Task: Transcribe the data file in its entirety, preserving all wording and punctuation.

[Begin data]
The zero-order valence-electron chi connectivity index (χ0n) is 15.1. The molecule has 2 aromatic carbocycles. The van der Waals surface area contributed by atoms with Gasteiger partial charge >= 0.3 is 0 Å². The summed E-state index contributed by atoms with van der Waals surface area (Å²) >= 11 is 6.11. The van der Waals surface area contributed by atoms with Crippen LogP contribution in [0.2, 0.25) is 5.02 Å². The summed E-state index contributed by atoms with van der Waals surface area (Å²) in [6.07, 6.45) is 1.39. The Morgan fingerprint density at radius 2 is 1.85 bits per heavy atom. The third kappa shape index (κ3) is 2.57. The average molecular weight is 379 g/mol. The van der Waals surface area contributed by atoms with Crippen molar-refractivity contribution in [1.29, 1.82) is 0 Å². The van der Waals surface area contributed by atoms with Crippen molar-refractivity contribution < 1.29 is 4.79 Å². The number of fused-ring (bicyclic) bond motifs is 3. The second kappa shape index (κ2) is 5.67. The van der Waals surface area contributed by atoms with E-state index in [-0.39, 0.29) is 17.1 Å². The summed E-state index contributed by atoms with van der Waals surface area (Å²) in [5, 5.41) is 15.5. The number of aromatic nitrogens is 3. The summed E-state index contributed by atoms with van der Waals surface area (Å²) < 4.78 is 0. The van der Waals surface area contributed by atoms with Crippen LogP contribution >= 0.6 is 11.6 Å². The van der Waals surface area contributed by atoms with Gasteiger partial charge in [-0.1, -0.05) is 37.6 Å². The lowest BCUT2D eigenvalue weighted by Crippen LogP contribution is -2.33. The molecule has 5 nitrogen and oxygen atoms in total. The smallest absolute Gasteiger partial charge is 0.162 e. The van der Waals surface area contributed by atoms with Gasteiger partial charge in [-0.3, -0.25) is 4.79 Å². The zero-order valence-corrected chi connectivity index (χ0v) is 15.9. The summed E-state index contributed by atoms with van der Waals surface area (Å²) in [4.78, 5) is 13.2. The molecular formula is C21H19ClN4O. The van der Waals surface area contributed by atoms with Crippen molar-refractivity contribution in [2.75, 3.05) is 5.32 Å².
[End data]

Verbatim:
The zero-order valence-electron chi connectivity index (χ0n) is 15.1. The molecule has 2 aromatic carbocycles. The van der Waals surface area contributed by atoms with Gasteiger partial charge >= 0.3 is 0 Å². The summed E-state index contributed by atoms with van der Waals surface area (Å²) >= 11 is 6.11. The van der Waals surface area contributed by atoms with Crippen LogP contribution in [0.2, 0.25) is 5.02 Å². The summed E-state index contributed by atoms with van der Waals surface area (Å²) in [6.07, 6.45) is 1.39. The Morgan fingerprint density at radius 2 is 1.85 bits per heavy atom. The third kappa shape index (κ3) is 2.57. The average molecular weight is 379 g/mol. The van der Waals surface area contributed by atoms with Crippen molar-refractivity contribution in [1.29, 1.82) is 0 Å². The van der Waals surface area contributed by atoms with Crippen molar-refractivity contribution < 1.29 is 4.79 Å². The number of fused-ring (bicyclic) bond motifs is 3. The second kappa shape index (κ2) is 5.67. The van der Waals surface area contributed by atoms with E-state index in [-0.39, 0.29) is 17.1 Å². The summed E-state index contributed by atoms with van der Waals surface area (Å²) in [5, 5.41) is 15.5. The number of aromatic nitrogens is 3. The summed E-state index contributed by atoms with van der Waals surface area (Å²) < 4.78 is 0. The van der Waals surface area contributed by atoms with Crippen LogP contribution >= 0.6 is 11.6 Å². The van der Waals surface area contributed by atoms with Gasteiger partial charge in [-0.1, -0.05) is 37.6 Å². The lowest BCUT2D eigenvalue weighted by Crippen LogP contribution is -2.33. The molecule has 5 nitrogen and oxygen atoms in total. The smallest absolute Gasteiger partial charge is 0.162 e. The van der Waals surface area contributed by atoms with Gasteiger partial charge in [-0.3, -0.25) is 4.79 Å². The zero-order valence-corrected chi connectivity index (χ0v) is 15.9. The summed E-state index contributed by atoms with van der Waals surface area (Å²) in [4.78, 5) is 13.2. The molecular formula is C21H19ClN4O. The van der Waals surface area contributed by atoms with Crippen molar-refractivity contribution in [2.75, 3.05) is 5.32 Å².